Virginia: When you talk about your book, do you find many people recognize the photograph?

Adrienne: So far, not many people here in the U.S. recognize the photograph. I’ve come across a scant few who know any details of the protest and what it stood for, but that’s one of the reasons I wanted to do it. Of course, in South Africa, the photograph of Hector is iconic, and Hector is a hero. The museum and memorial are in Soweto, near the spot where Hector was gunned down. It’s now a destination for those visiting South Africa. His story is becoming well known, especially for foreign visitors. Hopefully my book will continue to spread the word.

Virginia: Any final thoughts you’d like to share with readers?

Adrienne: Keep trying, keep putting yourself out there! (I know it can be exhausting.) I also recommend you write and/or illustrate things that really mean something to you. If you don’t feel it in your heart, it won’t come out on the page. And to quote Debbie Ridpath Ohi, “Writers and illustrators: You only fail if you quit. Take a break if you need to, but DON’T GIVE UP.”

Virginia: Thank you so much, Adrienne, for sharing your story as well as Hector’s with our members! I’m truly grateful for the inspiration you’ve given us all!!!

Adrienne will be speaking on our panel, “Bridging the Divide—Real Talk on Writing Sensitively, Inclusively, and Accurately,” and will be offering critiques and leading a breakout session at Fall Philly. To register, go to our event page here.

Jaska & Esme January 2019Adrienne Wright is an author, illustrator, member of SCBWI, and the chapter’s former Illustrator Coordinator (2000-2017). She lives in Gulph Mills, PA with her family.

Adrienne’s debut picture book, Hector: A Boy, A Protest, and the Photograph that Changed Apartheid (published by Page Street Kids, June 4, 2019, distributed by MacMillan), is a Junior Library Guild selection and received starred reviews from Kirkus Reviews and ALA Booklist.

You can find out more on Adrienne’s website at and follow her on Twitter (@adiillustrate) and Instagram (


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A Cafe Chat with Assistant Editor Nicole Fiorica, by Laura Parnum


Today I’ve invited Nicole Fiorica to chat with me at the EasternPennPoints Café. Nicole is an assistant editor at Margaret K. McElderry Books, a division of Simon & Schuster Children’s Publishing. She’ll also be joining us at our Fall Philly event on November 2, where she’ll be delivering our opening keynote address.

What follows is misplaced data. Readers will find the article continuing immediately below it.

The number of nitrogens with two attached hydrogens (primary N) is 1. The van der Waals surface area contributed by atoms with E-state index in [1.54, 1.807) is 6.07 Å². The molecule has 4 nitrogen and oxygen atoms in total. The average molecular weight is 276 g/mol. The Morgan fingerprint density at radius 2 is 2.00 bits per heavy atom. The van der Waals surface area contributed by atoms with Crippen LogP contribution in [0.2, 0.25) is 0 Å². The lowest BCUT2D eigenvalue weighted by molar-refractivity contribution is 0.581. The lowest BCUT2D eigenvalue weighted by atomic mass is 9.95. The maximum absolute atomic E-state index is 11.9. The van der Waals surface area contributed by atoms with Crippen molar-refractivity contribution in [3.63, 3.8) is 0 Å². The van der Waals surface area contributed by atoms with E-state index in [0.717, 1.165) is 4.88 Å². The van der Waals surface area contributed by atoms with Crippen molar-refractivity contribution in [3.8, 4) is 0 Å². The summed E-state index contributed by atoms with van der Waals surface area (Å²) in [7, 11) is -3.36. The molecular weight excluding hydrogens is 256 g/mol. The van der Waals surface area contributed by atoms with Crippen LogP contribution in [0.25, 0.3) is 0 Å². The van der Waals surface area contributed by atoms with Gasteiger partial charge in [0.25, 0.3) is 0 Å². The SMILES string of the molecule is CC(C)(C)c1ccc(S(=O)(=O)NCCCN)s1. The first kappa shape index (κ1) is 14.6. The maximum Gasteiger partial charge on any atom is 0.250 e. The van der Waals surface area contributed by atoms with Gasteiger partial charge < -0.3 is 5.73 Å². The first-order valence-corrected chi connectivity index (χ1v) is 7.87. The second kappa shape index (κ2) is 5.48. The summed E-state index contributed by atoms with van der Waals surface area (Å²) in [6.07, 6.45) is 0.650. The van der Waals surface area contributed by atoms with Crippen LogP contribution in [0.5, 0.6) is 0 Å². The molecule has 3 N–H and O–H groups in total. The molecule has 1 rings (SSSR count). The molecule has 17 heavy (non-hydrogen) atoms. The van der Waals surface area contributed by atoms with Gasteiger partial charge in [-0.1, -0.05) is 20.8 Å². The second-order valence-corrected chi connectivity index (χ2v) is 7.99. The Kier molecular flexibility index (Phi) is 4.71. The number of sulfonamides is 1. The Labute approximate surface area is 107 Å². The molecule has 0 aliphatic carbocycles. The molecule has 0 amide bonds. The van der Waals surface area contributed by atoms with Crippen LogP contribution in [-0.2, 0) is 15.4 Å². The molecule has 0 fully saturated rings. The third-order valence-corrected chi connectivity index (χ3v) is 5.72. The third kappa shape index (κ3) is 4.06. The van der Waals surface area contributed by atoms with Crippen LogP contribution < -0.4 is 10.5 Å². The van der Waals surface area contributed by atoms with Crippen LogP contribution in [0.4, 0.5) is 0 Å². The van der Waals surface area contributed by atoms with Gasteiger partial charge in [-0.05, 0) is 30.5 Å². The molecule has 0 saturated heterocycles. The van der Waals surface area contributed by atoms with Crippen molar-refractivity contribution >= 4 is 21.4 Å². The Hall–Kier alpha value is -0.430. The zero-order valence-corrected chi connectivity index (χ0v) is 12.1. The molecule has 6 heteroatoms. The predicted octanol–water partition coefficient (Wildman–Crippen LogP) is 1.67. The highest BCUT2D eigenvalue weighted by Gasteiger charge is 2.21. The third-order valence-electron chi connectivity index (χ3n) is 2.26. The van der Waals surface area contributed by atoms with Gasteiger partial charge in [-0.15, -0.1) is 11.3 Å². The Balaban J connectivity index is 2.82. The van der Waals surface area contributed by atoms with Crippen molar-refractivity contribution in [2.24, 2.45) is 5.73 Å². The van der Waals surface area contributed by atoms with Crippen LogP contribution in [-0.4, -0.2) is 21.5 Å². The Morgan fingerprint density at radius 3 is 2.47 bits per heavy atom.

Laura: Hi, Nicole. Welcome to the EasternPennPoints Café. Before we start chatting, can I offer you something to eat or drink?

Nicole: Just coffee and a donut for me!

Laura: Coming right up! So, tell us about McElderry Books. What kind of books do you publish?

Nicole: McElderry publishes a pretty wide range of books, from teen all the way down to picture books, and across genres. The unifying factor is that we tend to look for books with a literary sensibility as well as commercial appeal. I would say we’re most known for publishing teen and middle grade fantasy, but we also publish teen thrillers, voice-driven contemporary, historical middle grade, nonfiction, and a small but growing list of graphic novels. Essentially, we have the freedom to publish the stories we’re really passionate about, and that’s always super exciting.

Laura: And what path did you take to land in your current position as assistant editor?

bookstoreNicole: Even though I studied communications and psychology at school, I always knew I wanted to get into books somehow, and without being sure where to start, I got a job as a bookseller my local Books-A-Million store. I think this is the best thing I could have done; it’s incredibly useful to know your way around a bookstore and to understand how books get into the hands of readers! From there, I landed a publicity internship with Crown Publishing, and after that was an editorial intern with St. Martin’s Press, where I learned so much about evaluating submissions and crafting edit notes and countless other things I probably take for granted now. At this point, I was sure I wanted to be an editor and was very lucky to get my job at S&S. I started as an editorial assistant, which is where most junior editors begin, assisting both of the acquiring editors for the imprint. For all of their titles, I also provided edit notes, wrote flaps, prepared for sales meetings—the whole nine yards. As an assistant editor, I still do all of those things, but in addition to editing the books on my own list.